Goodwood Revival Meeting


Crash Bang Wallop - What a Picture


August 31st to September 2nd 2007.

Everyone gets very excited when the beautifully presented invitation to the Revival arrives.  Lord March puts on a unique experience at Goodwood and of its type it is clearly the greatest anywhere in the world.  This year was no exception and for us the whole year had focused on racing the Lola Mk1 after its yearlong restoration.  As many will know by now this has not been the work of a moment, involving a complete nut and bolt strip, chassis modifications, fabrication of new aluminium panels all round (held together with over 2000 rivets) and of course a rebuild of the engine and gearbox.

This last bit was farmed out to ace firm Hall and Hall, which is where one of the problems started.  Basically, despite their very best efforts, the engine did not get on to the dyno until the Friday morning before Goodwood and did not arrive up to Don Haldenby until Sunday morning.  Now Don is good, but he is 81 after all and working on his own, so there was still a lot to do.  The first crisis was that there was no starter motor as the suppliers had let down Rick Hall and his team.  It arrived by courier just after midnight on Thursday morning – and was the wrong one!!  (Strike one)  Then the rear wheels had the wrong offset – only on one side of course just to add to the confusion – and fouled the radius arm.  This meant we needed a spacer and also had to change the wheel studs (strike two).  When there seemed to be no oil pressure on firing the car up we decided on strike three and withdrew the car.  I know this sounds a bit pathetic and after such a Herculean effort by all concerned this was a massive blow, but Goodwood is not the place to be taking a dubious car out of the box to go racing.

Just for your information, the oil pressure was a gauge problem and the starter motor has been re-machined to fit and the car is now ready to go with wheels that fit properly!!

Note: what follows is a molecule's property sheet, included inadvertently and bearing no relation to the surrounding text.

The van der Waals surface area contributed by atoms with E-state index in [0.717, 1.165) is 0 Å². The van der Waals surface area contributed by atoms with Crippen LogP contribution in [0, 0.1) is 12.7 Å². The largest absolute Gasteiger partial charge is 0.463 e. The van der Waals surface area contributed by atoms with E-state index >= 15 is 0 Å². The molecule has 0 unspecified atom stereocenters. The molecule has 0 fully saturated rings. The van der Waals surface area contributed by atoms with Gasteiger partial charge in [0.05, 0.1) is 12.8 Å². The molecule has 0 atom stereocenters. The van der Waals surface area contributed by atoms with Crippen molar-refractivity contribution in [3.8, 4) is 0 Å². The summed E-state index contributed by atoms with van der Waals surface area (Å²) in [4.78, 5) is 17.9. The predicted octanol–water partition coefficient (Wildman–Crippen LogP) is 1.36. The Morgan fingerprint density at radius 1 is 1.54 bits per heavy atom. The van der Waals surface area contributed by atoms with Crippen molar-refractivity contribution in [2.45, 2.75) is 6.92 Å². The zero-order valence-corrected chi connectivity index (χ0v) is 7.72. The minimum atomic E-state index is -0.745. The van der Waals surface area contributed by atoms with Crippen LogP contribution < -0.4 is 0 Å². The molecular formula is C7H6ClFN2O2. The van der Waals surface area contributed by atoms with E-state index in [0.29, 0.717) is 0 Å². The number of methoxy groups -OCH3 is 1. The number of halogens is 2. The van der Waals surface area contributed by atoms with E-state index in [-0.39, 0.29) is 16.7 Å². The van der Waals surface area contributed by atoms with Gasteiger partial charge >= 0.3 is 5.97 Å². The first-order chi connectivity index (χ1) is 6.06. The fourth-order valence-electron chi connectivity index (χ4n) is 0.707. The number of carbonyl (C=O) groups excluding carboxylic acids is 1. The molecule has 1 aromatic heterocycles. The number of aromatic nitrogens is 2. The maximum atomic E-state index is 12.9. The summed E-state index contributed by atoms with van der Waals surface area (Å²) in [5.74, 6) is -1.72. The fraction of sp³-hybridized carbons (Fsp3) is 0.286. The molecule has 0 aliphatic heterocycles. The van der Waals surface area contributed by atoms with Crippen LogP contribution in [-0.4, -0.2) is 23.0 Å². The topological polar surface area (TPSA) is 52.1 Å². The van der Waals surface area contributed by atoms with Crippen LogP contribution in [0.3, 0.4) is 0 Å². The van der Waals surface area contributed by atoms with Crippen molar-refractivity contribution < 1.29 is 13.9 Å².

A Bearded Fairy Godmother

All of this meant that I arrived very sad and embarrassed to a sunny Goodwood knowing that I faced a weekend of jealousy explaining to people every five minutes about the Lola saga.  However, there was a fairy godmother out there looking for me.  Late Friday morning I received an urgent call asking me to attend the drivers club where I found our old friend Ean Pugh looking very distressed and agitated.  It seems he had had a falling out with his nominated driver and wanted to know if I would drive his Anglo-American Cooper in the Glover Trophy – another old friend from several years ago.

It took no time at all to accept the incredibly generous offer and off we went to do the relevant paperwork.  Having sorted that it was down to checking out the car with the ever faithful and somewhat long suffering Chris Davies.  Since I last drove it the engine has received a new head to stop the water leak that intervened in 2003 but otherwise the car was unchanged and came with the usual health warnings about the gearbox.  The car runs with the infamously weak Ersa/Citroen box from period where 1st is far right and forward and 2nd is far left and forward!

Practice was a simple affair – the main challenge was staying out of the way of the fast guys – which is this case was almost everyone else!  The car it still a struggle to drive fast because of the heavy steering (bad castor angle is the problem here) but the engine ran well and the brakes were fine.  We were not last – OK 4th from last – but Ean was pleased that the car returned safely (as was I).